# FLOATING-POINT PRECISION IN FORTRAN

Fortran is a numeric beast, which is exactly why its still popular amongst scientific programmers. Languages like C are still somewhat constrained when it comes to numerical precision. In C, a long double gets you…

Fortran 90 and beyond provides a kind parameter which can be used to specify precision of both reals and integers. Fortran uses the function selected_real_kind() to create a parameter of real type for kind. Inputs to this are precision and range. Here is an example:

```integer, parameter :: dp = selected_real_kind(15, 307)
real (kind=dp) :: x, y```

This produces a parameter, dp, used to define a double precision real with 15 significant digits, and an exponent range or 307. Single and quad precision can also be defined in a similar way:

```integer, parameter :: sp = selected_real_kind(6, 37)
integer, parameter :: qp = selected_real_kind(33, 4931)```

In Fortran 2008, the constants real32real64, and real128 can be used instead of selected_real_kind(). How does this work? Consider the following piece of Fortran code to calculate the repeating decimal 1.0/7.0. The answer should be 0.142857 142857… Note that the floating point numbers used have to be tagged as a specific kind (e.g. 1.0_dp), otherwise the outcome can be erroneous.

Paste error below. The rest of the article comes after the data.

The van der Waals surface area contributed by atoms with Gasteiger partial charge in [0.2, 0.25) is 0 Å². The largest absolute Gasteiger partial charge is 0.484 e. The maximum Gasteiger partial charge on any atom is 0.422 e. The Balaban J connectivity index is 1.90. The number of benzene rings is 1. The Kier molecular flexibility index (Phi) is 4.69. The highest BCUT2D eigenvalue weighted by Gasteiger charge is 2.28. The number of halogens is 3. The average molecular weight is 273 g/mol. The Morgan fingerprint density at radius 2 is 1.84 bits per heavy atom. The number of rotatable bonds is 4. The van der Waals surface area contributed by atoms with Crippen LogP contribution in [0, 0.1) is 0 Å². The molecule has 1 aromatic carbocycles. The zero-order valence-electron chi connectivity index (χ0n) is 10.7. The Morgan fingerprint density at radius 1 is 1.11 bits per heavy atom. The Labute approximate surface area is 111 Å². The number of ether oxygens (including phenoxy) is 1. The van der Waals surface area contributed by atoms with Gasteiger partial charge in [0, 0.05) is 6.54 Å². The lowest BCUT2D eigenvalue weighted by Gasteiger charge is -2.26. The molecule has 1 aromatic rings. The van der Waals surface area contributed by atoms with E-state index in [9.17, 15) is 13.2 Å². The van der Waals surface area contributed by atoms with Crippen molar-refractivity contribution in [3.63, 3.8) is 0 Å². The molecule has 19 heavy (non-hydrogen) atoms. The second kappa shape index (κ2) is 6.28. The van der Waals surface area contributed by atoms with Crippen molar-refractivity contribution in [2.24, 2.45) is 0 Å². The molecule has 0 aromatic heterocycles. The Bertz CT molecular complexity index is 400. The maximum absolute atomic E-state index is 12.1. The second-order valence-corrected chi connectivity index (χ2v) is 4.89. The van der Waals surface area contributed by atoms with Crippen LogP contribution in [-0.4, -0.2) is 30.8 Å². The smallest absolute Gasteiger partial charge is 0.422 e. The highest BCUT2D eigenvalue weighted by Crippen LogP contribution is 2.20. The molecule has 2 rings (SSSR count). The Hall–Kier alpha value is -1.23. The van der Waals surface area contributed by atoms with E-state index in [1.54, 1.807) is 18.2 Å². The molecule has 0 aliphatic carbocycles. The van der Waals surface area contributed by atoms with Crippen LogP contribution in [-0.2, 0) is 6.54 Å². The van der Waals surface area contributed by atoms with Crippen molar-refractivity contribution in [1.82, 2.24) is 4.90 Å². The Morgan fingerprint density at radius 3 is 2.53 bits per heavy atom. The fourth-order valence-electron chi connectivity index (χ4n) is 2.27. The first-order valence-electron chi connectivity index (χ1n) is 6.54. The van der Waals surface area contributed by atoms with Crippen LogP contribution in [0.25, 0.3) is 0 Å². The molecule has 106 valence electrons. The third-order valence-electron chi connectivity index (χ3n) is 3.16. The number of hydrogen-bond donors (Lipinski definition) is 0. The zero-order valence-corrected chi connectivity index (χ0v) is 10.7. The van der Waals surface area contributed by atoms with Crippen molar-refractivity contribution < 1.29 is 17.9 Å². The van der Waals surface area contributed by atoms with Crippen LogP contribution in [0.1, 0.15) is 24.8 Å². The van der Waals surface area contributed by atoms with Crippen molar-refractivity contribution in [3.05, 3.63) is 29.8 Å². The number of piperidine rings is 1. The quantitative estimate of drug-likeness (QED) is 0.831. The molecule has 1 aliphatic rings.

```integer, parameter :: dp = selected_real_kind(15, 307)
real (kind=dp) :: d
d = 1.0_dp / 7.0_dp```

What happens when we run it  in all three precisions?

```   SP = 0.14285714924335479736328125000000000
DP = 0.14285714285714284921269268124888185
QP = 0.14285714285714285714285714285714285```

The BOLD numbers show the precision of the number, with correct digits. The Underline numbers are those correct beyond the precision. Now compare this to C’s long double which is typically 80-bit extended precision. Here’s the C code:

```long double d;
d = 1.0L / 7.0L;```

Here’s the result:

`0.1428571428571428571409210675491330277964`